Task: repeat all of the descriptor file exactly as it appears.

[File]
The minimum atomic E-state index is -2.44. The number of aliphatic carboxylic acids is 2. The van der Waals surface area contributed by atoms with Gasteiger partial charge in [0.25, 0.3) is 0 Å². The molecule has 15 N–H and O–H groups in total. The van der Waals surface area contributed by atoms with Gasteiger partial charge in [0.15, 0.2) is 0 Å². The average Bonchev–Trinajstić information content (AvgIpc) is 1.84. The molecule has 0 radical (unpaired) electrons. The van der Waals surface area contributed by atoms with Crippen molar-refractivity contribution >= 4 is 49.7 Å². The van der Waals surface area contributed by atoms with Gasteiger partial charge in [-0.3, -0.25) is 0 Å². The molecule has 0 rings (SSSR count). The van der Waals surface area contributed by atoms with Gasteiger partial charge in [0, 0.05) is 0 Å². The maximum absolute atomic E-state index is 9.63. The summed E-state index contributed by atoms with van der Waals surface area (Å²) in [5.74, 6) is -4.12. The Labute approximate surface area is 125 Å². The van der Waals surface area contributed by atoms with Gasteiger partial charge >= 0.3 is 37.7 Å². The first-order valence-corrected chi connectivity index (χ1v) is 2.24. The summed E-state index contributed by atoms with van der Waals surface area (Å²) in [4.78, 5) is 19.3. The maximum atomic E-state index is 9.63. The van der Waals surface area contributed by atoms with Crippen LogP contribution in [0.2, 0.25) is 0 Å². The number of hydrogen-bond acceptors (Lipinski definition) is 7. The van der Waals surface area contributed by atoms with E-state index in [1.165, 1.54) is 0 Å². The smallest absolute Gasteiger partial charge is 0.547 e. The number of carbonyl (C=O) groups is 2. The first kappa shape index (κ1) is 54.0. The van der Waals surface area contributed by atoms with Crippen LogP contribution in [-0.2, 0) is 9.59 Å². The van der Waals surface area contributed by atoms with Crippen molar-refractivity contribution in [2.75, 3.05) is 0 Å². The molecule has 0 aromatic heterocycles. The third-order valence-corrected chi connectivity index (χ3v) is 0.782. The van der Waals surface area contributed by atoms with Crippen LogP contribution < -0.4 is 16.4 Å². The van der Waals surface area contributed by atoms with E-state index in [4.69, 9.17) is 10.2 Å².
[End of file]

The minimum atomic E-state index is -2.44. The number of aliphatic carboxylic acids is 2. The van der Waals surface area contributed by atoms with Gasteiger partial charge in [0.25, 0.3) is 0 Å². The molecule has 15 N–H and O–H groups in total. The van der Waals surface area contributed by atoms with Gasteiger partial charge in [0.15, 0.2) is 0 Å². The average Bonchev–Trinajstić information content (AvgIpc) is 1.84. The molecule has 0 radical (unpaired) electrons. The van der Waals surface area contributed by atoms with Crippen molar-refractivity contribution >= 4 is 49.7 Å². The van der Waals surface area contributed by atoms with Gasteiger partial charge in [-0.3, -0.25) is 0 Å². The molecule has 0 rings (SSSR count). The van der Waals surface area contributed by atoms with Gasteiger partial charge in [0, 0.05) is 0 Å². The maximum absolute atomic E-state index is 9.63. The summed E-state index contributed by atoms with van der Waals surface area (Å²) in [5.74, 6) is -4.12. The Labute approximate surface area is 125 Å². The van der Waals surface area contributed by atoms with Gasteiger partial charge >= 0.3 is 37.7 Å². The first-order valence-corrected chi connectivity index (χ1v) is 2.24. The summed E-state index contributed by atoms with van der Waals surface area (Å²) in [4.78, 5) is 19.3. The maximum atomic E-state index is 9.63. The van der Waals surface area contributed by atoms with Crippen LogP contribution in [0.2, 0.25) is 0 Å². The number of hydrogen-bond acceptors (Lipinski definition) is 7. The van der Waals surface area contributed by atoms with E-state index in [1.165, 1.54) is 0 Å². The smallest absolute Gasteiger partial charge is 0.547 e. The number of carbonyl (C=O) groups is 2. The first kappa shape index (κ1) is 54.0. The van der Waals surface area contributed by atoms with Crippen LogP contribution in [-0.2, 0) is 9.59 Å². The van der Waals surface area contributed by atoms with Crippen molar-refractivity contribution in [2.75, 3.05) is 0 Å². The molecule has 0 aromatic heterocycles. The third-order valence-corrected chi connectivity index (χ3v) is 0.782. The van der Waals surface area contributed by atoms with Crippen LogP contribution < -0.4 is 16.4 Å². The van der Waals surface area contributed by atoms with E-state index in [4.69, 9.17) is 10.2 Å².